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Redskins Launch Washington Redskins Original Americans Foundation



The Washington Redskins and owner Dan Snyder today have announced the creation of the Washington Redskins Original Americans Foundation to provide resources that offer genuine opportunities for Tribal communities.

According to the Washington Redskins Original American Foundation's mission, the organization strives to "work as partners to tackle the troubling realities facing so many Tribes across our country."

"The Foundation utilizes the national platform of professional sports organizations and their partners to address the challenges in the daily lives of Native Americans based on what Tribal leaders tell us they need the most," the mission states.

Since November 2013, Snyder and his staff have traveled to 26 Tribal reservations across 20 states – not only to listen, but to learn first-hand about the views, attitudes and experiences of the tribes. During those visits, Washington Redskins Original American Foundation officials met with 400 Tribal leaders.

In a personal letter sent March 24 to Redskins fans, Snyder said it became clear that members of the Native American community "need action, not words."

"The fact is, too many Native American communities face much harsher, much more alarming realities," Snyder said. "I've listened. I've learned. And frankly, it's heart wrenching. It's not enough to celebrate the values and heritage of Native Americans. We must do more."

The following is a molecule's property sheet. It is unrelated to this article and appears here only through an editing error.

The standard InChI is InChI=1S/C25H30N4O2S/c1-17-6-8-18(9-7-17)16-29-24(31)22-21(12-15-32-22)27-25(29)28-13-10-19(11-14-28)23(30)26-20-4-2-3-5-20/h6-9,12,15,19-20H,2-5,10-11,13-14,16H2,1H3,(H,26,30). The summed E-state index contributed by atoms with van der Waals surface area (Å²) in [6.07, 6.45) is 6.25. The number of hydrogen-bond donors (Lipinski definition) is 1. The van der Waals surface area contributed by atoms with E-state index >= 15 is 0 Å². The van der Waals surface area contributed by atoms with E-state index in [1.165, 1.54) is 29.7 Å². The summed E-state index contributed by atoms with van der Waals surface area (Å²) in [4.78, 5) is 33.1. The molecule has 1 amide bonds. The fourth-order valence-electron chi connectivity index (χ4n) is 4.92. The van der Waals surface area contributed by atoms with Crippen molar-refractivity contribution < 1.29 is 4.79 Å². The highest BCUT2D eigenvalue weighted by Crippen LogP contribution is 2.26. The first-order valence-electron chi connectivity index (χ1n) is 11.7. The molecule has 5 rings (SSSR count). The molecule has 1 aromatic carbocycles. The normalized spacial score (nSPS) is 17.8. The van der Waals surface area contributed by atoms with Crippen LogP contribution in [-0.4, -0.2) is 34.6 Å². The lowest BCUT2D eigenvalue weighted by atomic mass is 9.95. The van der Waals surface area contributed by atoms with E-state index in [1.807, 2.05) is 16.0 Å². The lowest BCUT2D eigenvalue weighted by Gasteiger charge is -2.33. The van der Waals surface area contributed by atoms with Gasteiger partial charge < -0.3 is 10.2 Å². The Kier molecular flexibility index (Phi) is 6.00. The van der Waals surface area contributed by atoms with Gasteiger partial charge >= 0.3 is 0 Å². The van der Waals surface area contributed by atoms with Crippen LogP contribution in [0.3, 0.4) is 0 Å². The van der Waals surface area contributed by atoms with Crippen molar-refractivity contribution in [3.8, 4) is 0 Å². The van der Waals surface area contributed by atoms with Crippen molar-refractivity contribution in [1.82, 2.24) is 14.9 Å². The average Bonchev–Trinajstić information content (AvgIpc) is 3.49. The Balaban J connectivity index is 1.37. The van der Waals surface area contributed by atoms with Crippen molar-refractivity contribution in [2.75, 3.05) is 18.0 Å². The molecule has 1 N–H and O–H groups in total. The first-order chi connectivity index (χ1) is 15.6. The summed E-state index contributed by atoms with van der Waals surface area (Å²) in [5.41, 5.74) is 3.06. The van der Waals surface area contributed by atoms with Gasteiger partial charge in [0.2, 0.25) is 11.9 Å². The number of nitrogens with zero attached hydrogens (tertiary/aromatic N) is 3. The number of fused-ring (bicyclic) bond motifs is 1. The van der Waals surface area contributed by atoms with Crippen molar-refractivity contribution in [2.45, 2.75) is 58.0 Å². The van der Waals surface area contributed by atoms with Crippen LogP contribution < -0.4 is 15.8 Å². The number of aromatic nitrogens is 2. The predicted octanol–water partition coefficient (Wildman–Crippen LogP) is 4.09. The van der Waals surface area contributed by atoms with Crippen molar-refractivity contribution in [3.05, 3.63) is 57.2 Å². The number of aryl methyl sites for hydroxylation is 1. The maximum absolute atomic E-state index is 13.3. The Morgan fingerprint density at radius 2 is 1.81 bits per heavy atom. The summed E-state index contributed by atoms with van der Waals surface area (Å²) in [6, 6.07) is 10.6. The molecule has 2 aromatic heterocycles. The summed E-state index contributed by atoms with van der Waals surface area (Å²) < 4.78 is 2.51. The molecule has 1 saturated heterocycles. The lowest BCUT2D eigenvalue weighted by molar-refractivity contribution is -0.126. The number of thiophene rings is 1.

The Washington Redskins Original Americans Foundation is being led by executive director Gary Edwards, a Cherokee and retired Deputy Assistant Director of the United States Secret Service, as well as a founder and chief executive officer of the National Native American Law Enforcement Association.

"The mission is to provide awareness of the needs in Indian country throughout America, and then to bring those needs back and to share them with other professional sports organizations and partners that want to partner with Indian country to make the quality of life for Native Americans living on reservations better," Edwards said Tuesday in an interview with Larry Michael, the Voice of the Redskins. "And then once we share that information, then we partner to actually make it a reality."

The Washington Redskins Original Americans Foundation has already begun to make its mark in Tribal communities. Over the winter, the organization distributed more than 3,000 cold-weather coats to several tribes across the Plains, and also gave shoes to players on both boys and girls basketball teams.

The Washington Redskins Original Americans Foundation has also assisted in the purchase of a new backhoe for the Omaha Tribe in Nebraska, which will help the Tribe complete the burial process for their loved ones, even in the coldest winter months, as well as assist in water pipe repairs.

These projects are among the 40-plus endeavors already being processed by the Washington Redskins Original Americans Foundation.

Snyder said the Washington Redskins Original Americans Foundation "will serve as a living, breathing legacy – and an ongoing reminder – of the heritage and tradition that is the Washington Redskins."

"For too long, the struggles of Native Americans have been ignored, unnoticed and unresolved," Snyder wrote. "As a team, we have honored them through our words and on the field, but now we will honor them through our actions. We commit to the tribes that we stand together with you, to help you build a brighter future for your communities."




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